Lisa Raitt with former Conservative leader Andrew Scheer.
Sometimes when I am still struggling for a column topic of a Monday afternoon, I turn on the TV and radio news channels, hoping something will present itself. Usually it does not, and I return to my computer in defeat yet again. Yesterday was an exception.
I happened upon Lisa Raitt – former Conservative MP, co-chair of the Conservative Party’s leadership committee, and Bell Media contributor since the election – on Evan Solomon’s radio show. After some call-ins about how the Conservative party handled various issues in the past, Raitt offered a non-answer to Solomon’s opinion on one of the potential leadership candidates.
This cannot continue.
As co-chair of the leadership process, Raitt cannot air her unvarnished opinion on candidates, potential candidates, their record in public life, their success (or lack thereof) in campaigning or signing up candidates, their endorsements, or their policy ideas. There are probably more items for that list, but you get the idea.
Nor should she be airing her opinions about why the party failed to form government, and what it needs to do to win next time. In the context of a leadership race, comparisons will be made to positions and backgrounds of the leadership candidates, and conclusions about Raitt’s sympathies will be inferred. Complaints and attacks from unnamed sources will follow: a continuation of the backbiting that Scheer’s resignation was supposed to end.
Yet Raitt’s views on the party and its prospects (to which the leadership campaign is now central) are the nut of what Bell Media hired her for. Sure, some of her views on the Liberal, NDP, Bloc and Green parties might be of interest, but come on.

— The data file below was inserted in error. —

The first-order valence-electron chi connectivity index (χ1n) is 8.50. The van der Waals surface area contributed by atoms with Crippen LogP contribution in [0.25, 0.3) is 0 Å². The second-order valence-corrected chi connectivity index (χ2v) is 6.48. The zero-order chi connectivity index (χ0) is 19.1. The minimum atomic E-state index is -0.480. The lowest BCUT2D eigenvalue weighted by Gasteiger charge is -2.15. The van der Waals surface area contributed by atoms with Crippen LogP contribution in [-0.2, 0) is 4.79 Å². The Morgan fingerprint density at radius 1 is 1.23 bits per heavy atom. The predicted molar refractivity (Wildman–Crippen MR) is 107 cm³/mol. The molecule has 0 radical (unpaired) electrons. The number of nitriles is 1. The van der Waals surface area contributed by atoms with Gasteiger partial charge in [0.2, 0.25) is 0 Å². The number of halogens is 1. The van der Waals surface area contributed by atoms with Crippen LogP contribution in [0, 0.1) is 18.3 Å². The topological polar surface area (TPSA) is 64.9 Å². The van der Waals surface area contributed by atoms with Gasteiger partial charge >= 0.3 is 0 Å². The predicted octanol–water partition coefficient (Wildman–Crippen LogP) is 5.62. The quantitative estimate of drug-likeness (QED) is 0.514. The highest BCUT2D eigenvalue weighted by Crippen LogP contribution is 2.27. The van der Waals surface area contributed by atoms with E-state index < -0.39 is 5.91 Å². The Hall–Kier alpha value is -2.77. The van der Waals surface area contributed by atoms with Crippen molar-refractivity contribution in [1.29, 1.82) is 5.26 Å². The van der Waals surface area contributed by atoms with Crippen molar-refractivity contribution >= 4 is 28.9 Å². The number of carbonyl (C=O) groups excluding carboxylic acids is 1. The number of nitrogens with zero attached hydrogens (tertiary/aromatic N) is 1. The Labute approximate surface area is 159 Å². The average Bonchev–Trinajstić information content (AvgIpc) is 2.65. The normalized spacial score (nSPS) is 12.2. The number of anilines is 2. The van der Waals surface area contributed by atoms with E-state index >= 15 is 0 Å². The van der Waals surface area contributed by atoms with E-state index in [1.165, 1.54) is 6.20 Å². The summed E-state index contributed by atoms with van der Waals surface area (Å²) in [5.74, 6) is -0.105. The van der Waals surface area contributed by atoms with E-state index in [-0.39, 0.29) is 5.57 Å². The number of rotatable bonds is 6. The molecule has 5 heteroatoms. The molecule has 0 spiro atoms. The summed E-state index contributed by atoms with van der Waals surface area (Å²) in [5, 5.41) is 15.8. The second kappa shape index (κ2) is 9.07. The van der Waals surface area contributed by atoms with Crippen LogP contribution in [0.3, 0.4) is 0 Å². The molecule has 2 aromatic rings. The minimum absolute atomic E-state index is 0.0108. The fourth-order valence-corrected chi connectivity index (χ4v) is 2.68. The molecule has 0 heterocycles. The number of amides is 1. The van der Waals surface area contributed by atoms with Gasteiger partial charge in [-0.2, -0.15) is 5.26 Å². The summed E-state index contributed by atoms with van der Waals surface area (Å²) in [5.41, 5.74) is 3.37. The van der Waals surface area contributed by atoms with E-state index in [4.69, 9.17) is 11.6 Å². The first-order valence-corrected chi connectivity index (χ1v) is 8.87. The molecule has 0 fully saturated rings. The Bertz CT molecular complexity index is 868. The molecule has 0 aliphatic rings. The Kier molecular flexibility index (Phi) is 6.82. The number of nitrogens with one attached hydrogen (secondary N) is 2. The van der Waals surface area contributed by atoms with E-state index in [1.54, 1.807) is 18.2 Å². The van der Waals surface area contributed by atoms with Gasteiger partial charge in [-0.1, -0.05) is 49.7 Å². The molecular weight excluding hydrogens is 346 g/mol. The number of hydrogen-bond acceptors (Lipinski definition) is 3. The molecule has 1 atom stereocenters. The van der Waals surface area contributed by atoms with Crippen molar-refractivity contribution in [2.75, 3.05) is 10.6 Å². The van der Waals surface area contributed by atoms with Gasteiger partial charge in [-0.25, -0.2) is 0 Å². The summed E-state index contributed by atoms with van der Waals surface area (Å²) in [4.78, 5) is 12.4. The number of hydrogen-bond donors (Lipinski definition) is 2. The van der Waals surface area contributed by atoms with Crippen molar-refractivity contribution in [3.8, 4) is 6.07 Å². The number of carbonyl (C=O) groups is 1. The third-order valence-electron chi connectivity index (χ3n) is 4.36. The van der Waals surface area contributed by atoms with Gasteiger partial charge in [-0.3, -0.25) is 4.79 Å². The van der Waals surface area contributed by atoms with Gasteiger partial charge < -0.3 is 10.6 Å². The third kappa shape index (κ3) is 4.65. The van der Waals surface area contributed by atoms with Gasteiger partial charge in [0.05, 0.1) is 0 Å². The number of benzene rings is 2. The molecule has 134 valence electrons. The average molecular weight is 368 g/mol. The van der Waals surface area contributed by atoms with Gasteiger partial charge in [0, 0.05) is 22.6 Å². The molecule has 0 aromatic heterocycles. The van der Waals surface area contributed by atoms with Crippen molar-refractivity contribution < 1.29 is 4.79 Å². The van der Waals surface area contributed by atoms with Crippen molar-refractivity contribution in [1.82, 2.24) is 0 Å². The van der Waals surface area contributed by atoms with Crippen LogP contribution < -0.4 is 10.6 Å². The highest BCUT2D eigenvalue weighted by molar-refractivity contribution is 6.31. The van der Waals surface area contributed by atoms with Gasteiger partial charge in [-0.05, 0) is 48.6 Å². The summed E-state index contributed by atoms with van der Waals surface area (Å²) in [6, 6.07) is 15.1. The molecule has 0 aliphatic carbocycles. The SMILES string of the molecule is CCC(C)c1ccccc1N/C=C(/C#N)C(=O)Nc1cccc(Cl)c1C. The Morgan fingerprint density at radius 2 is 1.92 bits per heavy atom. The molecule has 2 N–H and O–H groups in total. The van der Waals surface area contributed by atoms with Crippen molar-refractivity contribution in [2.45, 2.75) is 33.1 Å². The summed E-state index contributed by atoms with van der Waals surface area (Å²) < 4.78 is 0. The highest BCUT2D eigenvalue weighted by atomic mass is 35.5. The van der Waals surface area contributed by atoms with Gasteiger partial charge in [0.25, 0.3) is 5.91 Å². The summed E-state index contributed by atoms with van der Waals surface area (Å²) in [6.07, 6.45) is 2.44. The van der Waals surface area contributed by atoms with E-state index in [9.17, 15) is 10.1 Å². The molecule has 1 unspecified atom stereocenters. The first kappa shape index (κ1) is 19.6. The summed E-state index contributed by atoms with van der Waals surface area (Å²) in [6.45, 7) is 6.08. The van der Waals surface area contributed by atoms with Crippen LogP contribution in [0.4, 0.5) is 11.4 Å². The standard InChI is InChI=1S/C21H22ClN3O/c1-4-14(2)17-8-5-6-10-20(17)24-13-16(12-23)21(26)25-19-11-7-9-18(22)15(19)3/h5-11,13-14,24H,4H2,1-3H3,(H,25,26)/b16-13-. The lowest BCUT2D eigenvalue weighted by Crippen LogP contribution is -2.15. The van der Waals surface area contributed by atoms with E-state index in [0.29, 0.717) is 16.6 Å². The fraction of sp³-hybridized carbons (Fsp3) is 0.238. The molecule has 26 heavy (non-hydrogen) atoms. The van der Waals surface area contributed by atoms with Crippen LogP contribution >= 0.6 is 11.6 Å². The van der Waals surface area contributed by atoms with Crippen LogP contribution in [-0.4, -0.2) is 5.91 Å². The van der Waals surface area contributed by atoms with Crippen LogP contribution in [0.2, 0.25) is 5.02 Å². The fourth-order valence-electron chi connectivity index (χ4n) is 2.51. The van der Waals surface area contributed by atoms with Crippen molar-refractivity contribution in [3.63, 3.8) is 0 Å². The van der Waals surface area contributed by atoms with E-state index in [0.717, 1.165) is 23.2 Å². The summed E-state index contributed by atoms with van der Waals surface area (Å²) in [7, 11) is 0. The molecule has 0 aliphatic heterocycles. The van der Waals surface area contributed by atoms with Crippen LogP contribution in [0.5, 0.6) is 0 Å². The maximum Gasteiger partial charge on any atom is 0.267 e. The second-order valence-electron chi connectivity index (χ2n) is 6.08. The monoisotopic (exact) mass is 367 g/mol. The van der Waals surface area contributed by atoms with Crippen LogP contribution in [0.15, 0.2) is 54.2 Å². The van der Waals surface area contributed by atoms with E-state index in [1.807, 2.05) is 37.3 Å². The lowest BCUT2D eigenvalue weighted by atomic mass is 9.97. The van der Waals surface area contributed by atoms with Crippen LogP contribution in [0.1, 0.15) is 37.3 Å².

Not talking honestly and fully about the party and leadership race will render Raitt all but useless to Bell Media. But talking about them will make her position at the lead of a neutral leadership process untenable. She will have to pick one, or one may be picked for her in a way that is detrimental to her or the party. She should take a page from Scheer, and resign quickly from one of these duties.
Her tenure as leadership organizer has not begun well. Last Friday she announced that potential leadership candidates are “going to have to make up their mind in the next 10 days… If you’re on the fence and you’re thinking about running but you’re not sure, your time is now definitive for you.” But no rules or deadlines have been released by the committee yet. For Raitt to publicly advise such an arbitrary timeline was unseemly. The “10 days” quip was a political pundit’s line, not a neutral leadership organizer’s line.
The decision to announce the leadership vote in Toronto on Pride Weekend (now merely the crescendo of Pride Month) suggests that it may not be entirely Andrew Scheer’s fault that Lisa Raitt is no longer a Member of Parliament. Setting the party’s leadership result against the backdrop of Canada’s largest LGBT event attaches the party and leadership candidates to issues that are sensitive to many of its supporters, and are red meat for an already hostile media. And the benefit to some candidates over others can be easily deduced. Potential candidate Michelle Rempel Garner immediately tweeted her endorsement of the date and location, with multi-coloured hearts and wink emojis.
What’s worse, Toronto’s Pride committee has generated its own divisions in recent years, most notably with supporters of Israel and the police, voters who are usually sympathetic to Conservatives. Toronto’s Pride committee barred uniformed police officers from participating in last year’s parade; they have not been able to participate since 2016. Even Conservative consultants who publicly criticized Andrew Scheer on LGBT issues might agree that putting the party’s next leader in the middle of that jackpot – on his or her first day – is less than optimal issues management.
Despite these missteps, Lisa Raitt is smart enough to know that the best way to deal with political problems is in advance. She cannot be a neutral leadership organizer and a political commentator at the same time, without hurting the party and/or herself. It’s time to pick one, before she starts generating the kind of stories that cost Andrew Scheer his job.